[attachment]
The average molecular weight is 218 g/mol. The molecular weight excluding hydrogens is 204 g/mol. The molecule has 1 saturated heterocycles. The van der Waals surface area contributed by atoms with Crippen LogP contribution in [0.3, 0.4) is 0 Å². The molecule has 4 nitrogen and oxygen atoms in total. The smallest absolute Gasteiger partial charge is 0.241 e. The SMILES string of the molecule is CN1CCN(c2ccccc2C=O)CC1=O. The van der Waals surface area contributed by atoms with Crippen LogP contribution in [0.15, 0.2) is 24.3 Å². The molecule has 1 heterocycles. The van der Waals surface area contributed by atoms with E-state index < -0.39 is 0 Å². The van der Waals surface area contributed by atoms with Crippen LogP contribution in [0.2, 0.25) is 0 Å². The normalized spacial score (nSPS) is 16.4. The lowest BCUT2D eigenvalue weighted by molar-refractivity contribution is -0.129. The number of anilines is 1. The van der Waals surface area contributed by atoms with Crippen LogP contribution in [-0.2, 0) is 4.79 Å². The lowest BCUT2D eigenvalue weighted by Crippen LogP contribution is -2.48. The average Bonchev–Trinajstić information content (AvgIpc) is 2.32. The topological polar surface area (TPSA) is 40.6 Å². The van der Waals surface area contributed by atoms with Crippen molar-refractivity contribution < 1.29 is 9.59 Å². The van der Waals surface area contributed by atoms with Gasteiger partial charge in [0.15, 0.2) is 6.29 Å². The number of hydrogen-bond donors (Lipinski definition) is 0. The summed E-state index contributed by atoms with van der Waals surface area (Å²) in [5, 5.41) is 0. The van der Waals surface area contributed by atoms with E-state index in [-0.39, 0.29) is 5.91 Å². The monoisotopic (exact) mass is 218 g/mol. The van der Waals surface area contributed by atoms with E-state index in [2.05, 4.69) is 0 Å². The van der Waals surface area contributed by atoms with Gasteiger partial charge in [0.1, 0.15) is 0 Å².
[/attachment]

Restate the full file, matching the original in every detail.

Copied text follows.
The average molecular weight is 218 g/mol. The molecular weight excluding hydrogens is 204 g/mol. The molecule has 1 saturated heterocycles. The van der Waals surface area contributed by atoms with Crippen LogP contribution in [0.3, 0.4) is 0 Å². The molecule has 4 nitrogen and oxygen atoms in total. The smallest absolute Gasteiger partial charge is 0.241 e. The SMILES string of the molecule is CN1CCN(c2ccccc2C=O)CC1=O. The van der Waals surface area contributed by atoms with Crippen LogP contribution in [0.15, 0.2) is 24.3 Å². The molecule has 1 heterocycles. The van der Waals surface area contributed by atoms with E-state index < -0.39 is 0 Å². The van der Waals surface area contributed by atoms with Crippen LogP contribution in [0.2, 0.25) is 0 Å². The normalized spacial score (nSPS) is 16.4. The lowest BCUT2D eigenvalue weighted by molar-refractivity contribution is -0.129. The number of anilines is 1. The van der Waals surface area contributed by atoms with Crippen LogP contribution in [-0.2, 0) is 4.79 Å². The lowest BCUT2D eigenvalue weighted by Crippen LogP contribution is -2.48. The average Bonchev–Trinajstić information content (AvgIpc) is 2.32. The topological polar surface area (TPSA) is 40.6 Å². The van der Waals surface area contributed by atoms with Crippen molar-refractivity contribution < 1.29 is 9.59 Å². The van der Waals surface area contributed by atoms with Gasteiger partial charge in [0.15, 0.2) is 6.29 Å². The number of hydrogen-bond donors (Lipinski definition) is 0. The summed E-state index contributed by atoms with van der Waals surface area (Å²) in [5, 5.41) is 0. The van der Waals surface area contributed by atoms with E-state index in [-0.39, 0.29) is 5.91 Å². The monoisotopic (exact) mass is 218 g/mol. The van der Waals surface area contributed by atoms with E-state index in [2.05, 4.69) is 0 Å². The van der Waals surface area contributed by atoms with Gasteiger partial charge in [0.1, 0.15) is 0 Å².